Religion and Psychoactive Sacraments:
An Entheogen Chrestomathy
Thomas B. Roberts, Ph.D. and Paula Jo Hruby, Ed.D.
Author Index | Title Index
Flattery, David S., and Pierce, J. M. (1965).
Berkeley: The Berkeley Press.
Monograph Series No. 1., stapled in wrappers, 63 pages.
Contents: 8 chapters.
Excerpt(s): Central to
this whole phenomenon there seems to be one feature common to
all useful drug experiences. The quality involves the introduction
of a new perspective to feelings that one has always experienced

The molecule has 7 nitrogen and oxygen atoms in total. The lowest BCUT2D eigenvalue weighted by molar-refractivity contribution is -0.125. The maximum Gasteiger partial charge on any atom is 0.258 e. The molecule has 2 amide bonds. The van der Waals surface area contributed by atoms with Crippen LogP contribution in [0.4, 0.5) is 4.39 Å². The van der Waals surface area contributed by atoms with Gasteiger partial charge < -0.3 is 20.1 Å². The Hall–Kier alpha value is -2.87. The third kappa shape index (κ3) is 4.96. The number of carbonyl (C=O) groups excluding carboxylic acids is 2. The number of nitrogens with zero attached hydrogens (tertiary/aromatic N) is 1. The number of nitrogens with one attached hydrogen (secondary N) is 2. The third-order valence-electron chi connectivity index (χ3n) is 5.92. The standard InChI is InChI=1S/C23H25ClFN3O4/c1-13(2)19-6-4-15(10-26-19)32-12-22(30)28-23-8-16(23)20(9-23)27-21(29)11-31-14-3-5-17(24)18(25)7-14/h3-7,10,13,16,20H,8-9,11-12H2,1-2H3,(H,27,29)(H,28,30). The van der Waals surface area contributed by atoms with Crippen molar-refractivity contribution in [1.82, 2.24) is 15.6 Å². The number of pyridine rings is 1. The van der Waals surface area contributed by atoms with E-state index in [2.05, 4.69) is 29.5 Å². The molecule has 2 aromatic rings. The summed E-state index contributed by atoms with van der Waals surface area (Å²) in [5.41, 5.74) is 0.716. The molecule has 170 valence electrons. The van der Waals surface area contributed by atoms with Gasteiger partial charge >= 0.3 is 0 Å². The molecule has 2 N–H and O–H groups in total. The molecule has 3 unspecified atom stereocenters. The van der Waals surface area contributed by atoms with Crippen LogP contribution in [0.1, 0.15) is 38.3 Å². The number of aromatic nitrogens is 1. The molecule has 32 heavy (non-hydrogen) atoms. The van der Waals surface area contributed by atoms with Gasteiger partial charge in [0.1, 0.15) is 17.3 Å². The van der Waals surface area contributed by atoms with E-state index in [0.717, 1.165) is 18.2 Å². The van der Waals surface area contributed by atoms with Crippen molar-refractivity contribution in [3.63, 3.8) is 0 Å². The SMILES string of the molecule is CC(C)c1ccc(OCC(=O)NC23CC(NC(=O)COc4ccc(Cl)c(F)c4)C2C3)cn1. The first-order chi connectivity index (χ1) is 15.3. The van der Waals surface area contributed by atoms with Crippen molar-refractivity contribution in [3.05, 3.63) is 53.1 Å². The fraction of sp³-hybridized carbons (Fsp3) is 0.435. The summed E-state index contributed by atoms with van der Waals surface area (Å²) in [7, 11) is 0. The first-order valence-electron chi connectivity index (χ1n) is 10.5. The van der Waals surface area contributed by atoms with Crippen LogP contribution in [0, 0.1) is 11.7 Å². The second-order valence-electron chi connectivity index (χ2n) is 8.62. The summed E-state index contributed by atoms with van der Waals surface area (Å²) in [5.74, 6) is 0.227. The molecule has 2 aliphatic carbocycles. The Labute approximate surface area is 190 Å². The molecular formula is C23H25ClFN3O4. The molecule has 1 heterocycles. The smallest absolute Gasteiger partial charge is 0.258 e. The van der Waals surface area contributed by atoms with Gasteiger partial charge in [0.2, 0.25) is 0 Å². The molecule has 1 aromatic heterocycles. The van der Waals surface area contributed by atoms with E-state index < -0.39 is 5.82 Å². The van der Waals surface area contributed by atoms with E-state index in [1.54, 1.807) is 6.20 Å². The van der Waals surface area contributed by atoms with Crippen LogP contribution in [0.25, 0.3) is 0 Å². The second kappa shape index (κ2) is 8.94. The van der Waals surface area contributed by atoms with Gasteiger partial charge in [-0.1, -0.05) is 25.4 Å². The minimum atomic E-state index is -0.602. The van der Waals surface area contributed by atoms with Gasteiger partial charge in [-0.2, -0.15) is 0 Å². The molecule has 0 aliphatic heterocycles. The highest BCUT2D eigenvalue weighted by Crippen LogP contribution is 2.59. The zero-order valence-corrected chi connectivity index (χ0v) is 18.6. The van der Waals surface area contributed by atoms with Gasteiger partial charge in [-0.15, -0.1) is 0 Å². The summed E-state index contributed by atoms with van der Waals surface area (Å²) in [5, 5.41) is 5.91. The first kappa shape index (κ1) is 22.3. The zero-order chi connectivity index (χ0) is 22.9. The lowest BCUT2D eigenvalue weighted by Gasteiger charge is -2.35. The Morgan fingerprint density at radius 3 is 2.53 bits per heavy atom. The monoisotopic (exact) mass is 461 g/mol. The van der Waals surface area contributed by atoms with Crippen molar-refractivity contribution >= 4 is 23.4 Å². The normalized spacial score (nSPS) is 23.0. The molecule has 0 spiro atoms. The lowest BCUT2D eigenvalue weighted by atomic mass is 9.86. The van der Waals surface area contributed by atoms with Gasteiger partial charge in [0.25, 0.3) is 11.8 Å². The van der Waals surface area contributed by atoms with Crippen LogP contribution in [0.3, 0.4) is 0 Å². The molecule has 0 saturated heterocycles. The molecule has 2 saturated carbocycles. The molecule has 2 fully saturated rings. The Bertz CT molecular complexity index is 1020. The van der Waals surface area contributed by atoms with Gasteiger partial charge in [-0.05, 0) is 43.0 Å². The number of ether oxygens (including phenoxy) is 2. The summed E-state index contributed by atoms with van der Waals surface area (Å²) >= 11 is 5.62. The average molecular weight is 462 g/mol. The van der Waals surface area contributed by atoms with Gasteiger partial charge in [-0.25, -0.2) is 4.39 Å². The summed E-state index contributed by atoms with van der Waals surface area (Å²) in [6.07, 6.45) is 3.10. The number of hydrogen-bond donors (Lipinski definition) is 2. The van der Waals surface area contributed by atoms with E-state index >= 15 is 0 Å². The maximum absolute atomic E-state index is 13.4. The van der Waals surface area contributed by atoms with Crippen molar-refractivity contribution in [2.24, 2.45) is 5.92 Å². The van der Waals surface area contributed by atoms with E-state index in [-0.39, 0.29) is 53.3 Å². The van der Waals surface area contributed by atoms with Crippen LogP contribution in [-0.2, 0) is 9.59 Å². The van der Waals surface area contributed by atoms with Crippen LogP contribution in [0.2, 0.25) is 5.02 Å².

or to thoughts that are well understood intellectually. Around
certain guilt feelings, for example, the patient
may have long known that he has continually magnified his role
to a point in which he appears responsible for an entire series
of misfortunes to others. Under the drug such a premise may seem
for the first time, to be as ludicrous as it would appear to the
outsider. In this way there is introduced an element of objectivity
that cannot often be exercised toward oneself. Intellectual truths
are thus transmuted into experiential and feeling truths in such
a way as to allow action upon them. This is often just the operation
which conventional therapy is unable to execute. (page 58)
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